Biggest obstacle? Being taken seriously by the emergency services, this involved building credibility and gaining their trust and cooperation in co-developing the solution.
Key to success? Perseverance.
Simon Hall, Co-Founder and CEO of Coeus Software
Simon speaks from experience when it comes to building, running and innovating companies, as Coeus Software is not the first company he has started. Prior to Coeus Software, Simon founded HeliMedia, a leading supplier of Intelligence, Surveillance and Reconnaissance (ISR) communications solutions. Before that, he held a number of roles, from spending 10 years as an engineer for the BBC to heading operations for three years at a Californian startup.
Coeus was created from the vision of developing technology to help frontline police officers with their day to day duties through digitising manual paper-based processes. Coeus completed an initial trial with Lancashire Constabulary and this won the APPSS Innovation Award judged by the Home Office Scientific Development Branch in 2008.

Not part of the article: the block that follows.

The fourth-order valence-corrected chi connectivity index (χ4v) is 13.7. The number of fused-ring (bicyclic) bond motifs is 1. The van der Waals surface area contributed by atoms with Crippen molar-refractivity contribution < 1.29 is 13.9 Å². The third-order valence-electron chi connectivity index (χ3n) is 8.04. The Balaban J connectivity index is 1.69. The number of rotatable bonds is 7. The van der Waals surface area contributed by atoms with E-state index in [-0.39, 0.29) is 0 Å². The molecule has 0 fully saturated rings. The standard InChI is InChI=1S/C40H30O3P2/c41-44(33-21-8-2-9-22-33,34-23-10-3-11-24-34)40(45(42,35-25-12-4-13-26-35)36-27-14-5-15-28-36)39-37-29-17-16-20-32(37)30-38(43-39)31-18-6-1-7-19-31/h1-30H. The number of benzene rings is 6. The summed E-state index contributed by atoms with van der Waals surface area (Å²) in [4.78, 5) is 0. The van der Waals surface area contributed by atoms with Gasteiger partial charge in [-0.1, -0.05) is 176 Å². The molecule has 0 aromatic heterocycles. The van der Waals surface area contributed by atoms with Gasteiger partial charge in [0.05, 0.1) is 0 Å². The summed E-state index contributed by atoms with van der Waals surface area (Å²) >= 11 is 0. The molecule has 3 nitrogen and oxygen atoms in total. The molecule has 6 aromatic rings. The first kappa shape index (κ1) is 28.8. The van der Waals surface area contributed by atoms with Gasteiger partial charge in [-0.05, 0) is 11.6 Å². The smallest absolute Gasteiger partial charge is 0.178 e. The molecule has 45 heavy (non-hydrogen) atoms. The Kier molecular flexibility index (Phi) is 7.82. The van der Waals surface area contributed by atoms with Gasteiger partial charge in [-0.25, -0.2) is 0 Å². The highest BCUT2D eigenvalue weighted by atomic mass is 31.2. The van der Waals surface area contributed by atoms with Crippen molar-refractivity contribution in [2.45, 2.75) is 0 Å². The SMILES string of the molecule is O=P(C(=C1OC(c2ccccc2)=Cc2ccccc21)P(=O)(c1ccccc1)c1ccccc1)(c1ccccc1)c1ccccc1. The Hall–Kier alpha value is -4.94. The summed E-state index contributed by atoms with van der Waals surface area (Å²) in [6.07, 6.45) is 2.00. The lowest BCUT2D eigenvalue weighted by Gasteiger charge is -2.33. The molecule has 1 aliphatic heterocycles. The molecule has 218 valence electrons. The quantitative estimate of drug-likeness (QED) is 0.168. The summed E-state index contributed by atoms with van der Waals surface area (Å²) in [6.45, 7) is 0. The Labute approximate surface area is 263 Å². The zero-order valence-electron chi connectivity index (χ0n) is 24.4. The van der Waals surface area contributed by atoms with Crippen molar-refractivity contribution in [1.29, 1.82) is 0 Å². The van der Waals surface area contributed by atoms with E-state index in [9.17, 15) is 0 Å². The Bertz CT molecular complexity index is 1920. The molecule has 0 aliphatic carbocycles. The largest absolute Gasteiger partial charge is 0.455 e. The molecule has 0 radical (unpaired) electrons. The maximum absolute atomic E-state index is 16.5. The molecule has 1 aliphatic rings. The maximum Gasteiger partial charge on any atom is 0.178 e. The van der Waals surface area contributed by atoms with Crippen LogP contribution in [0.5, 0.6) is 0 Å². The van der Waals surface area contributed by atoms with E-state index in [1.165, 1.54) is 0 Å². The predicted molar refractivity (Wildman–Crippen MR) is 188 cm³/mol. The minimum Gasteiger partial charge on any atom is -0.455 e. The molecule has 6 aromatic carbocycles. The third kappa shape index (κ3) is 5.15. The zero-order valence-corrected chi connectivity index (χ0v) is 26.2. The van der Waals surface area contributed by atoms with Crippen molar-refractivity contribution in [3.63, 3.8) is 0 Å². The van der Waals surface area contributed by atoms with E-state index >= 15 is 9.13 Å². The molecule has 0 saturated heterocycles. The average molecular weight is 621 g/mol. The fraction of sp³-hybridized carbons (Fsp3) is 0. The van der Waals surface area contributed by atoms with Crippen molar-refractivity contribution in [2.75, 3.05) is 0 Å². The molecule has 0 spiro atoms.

However, Coeus soon learned that there are many barriers which prevent innovative solutions, created by SMEs, from being commercially successful in the UK Police Market. Coeus has continued to build on the initial innovation to rapidly and continuously test and adapt ideas to provide enough evidence from the field to prove they will work. This has included working with the NPIA and CPS on Electronic Witness Statements and with the Home Office and BAE Applied Intelligence on a technology demonstrator to showcase UK technology at the Security and Policing Show. This evidence-gathering approach helps to reduce the risk and uncertainty for those in the public sector that are looking at new ideas, but as Simon points out, it is no guarantee of immediate success.